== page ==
Page 16 - HOT NEWS APRIL 2014
P. 16
apRIL 2014
BOWEL CANCER is a general term for cancer that begins in the large bowel. Depending on where the cancer starts, bowel cancer is sometimes called colon cancer or rectal cancer.
SYMPTOMS OF BOWEL CANCER include blood in your stools (faeces), an unexplained change in your bowel habits, such as prolonged diarrhoea or constipation, and unexplained weight loss.
Cancer can sometimes start in the small bowel (small intestine), but small bowel cancer is much rarer than large bowel cancer.
In England, bowel cancer is the third most common type of cancer.
• It is the second most common cancer in women after breast cancer.
• It is the third most common cancer after prostate and lung cancer in men.
Approximately 72% of bowel cancer cases develop in people who are 65 or over.
Two-thirds of bowel cancers develop in the colon, with the remaining third developing in the rectum.
Things that increase your risk of getting bowel cancer include:
• Age – around 72% of people diagnosed with bowel cancer are over 65.
• Diet – a diet high in fibre and low in saturated fat could reduce your bowel cancer risk, a diet high in red or processed meats can increase your risk.
• Healthy weight – leaner people are less likely to develop bowel cancer than obese people.
• Exercise – being inactive increases the risk of getting bowel cancer.
• Alcohol and smoking – high alcohol intake and smoking may increase your chances of getting bowel cancer.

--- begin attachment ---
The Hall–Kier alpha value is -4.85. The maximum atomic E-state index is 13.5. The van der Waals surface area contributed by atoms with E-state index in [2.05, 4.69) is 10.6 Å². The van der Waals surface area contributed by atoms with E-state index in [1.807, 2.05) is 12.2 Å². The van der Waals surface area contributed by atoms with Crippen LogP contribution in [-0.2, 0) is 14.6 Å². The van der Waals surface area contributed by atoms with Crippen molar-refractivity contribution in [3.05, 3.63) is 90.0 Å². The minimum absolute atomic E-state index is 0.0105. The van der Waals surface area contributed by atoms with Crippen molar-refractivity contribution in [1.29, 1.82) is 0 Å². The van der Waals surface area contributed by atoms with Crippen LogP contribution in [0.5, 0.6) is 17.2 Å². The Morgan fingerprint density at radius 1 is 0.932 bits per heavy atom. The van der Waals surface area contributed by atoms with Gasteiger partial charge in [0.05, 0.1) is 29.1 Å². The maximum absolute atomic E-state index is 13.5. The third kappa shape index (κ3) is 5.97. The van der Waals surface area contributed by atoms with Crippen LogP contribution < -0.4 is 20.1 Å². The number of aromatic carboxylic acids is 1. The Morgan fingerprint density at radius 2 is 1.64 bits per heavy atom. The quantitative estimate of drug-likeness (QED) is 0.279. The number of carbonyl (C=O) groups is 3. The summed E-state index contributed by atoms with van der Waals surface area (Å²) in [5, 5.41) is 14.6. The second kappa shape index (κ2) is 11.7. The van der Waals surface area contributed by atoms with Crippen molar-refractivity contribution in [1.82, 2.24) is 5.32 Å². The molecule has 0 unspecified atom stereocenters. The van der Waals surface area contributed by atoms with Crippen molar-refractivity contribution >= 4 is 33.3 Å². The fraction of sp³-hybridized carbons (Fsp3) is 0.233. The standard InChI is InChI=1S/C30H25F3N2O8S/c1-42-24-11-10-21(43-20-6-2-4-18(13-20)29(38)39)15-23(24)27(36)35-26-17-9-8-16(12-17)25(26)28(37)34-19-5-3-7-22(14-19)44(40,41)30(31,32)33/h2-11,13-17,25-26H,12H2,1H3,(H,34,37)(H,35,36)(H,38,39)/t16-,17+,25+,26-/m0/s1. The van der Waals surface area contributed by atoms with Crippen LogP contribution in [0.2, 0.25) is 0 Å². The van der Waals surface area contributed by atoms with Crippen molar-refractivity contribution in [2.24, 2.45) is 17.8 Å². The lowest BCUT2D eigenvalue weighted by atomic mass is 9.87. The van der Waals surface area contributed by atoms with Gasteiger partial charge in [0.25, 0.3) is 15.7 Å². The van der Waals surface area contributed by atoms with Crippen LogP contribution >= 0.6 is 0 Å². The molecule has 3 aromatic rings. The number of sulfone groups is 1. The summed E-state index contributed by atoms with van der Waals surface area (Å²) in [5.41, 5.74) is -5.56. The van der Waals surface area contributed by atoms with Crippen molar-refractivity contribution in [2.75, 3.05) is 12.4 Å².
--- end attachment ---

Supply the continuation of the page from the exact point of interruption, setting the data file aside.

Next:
• Family history and inherited conditions – having a close relative with bowel cancer puts you at much greater risk of developing the disease.
• Related conditions – having certain bowel conditions can put you more at risk of getting bowel cancer.
Currently, everyone between the ages of 60 and 69 is offered bowel cancer screening every two years and the screening programme is currently being extended in England to those aged 70 to 75.
Screening is carried out by taking a small stool sample and testing it for the presence of blood (faecal occult blood test).
In addition, an extra screening test is being introduced over the next three years for all people who are 55-years-old. This test involves a camera examination of the lower bowel called a flexible sigmoidoscopy.
Even if you are not in these age groups but you have concerns or have noticed any of the symptoms above you should contact your GP for advice.
Screening plays an important part in the fight against bowel cancer because the earlier the cancer is diagnosed, the greater the chance it can be cured completely.
More information can also be found on these websites:
Former Everton player Kevin Sheedy has been announced as an ambassador for the charity Beating Bowel Cancer.
Kevin was diagnosed with bowel cancer in 2012 and both his parents have been affected by the disease. Following treatment, Kevin was given the all-clear and is now helping to raise awareness of bowel cancer.
Kevin said: “I realised that I needed to talk to a doctor when I started going to the toilet more often. I’d heard the Be Clear on Cancer adverts of the radio, so when I was passing blood I knew I had to get checked out.
“I recognise how lucky I was to catch it early and get great treatment. Now I want to help raise awareness of the symptoms, particularly amongst men, who can be very reluctant to seek help.”
Beating Bowel Cancer’s Specialist Nurse Advisors are on hand to offer support and answer questions and concerns. Their confidential helpline is open from 9am to 5.30pm, Monday to Thursday, and from 9am to 4pm on Friday: Call 08450 719301 (low call rate) or by email:
Kevin is now an Ambassador for the charity. Photo issued and supplied by the charity Beating Bowel Cancer.

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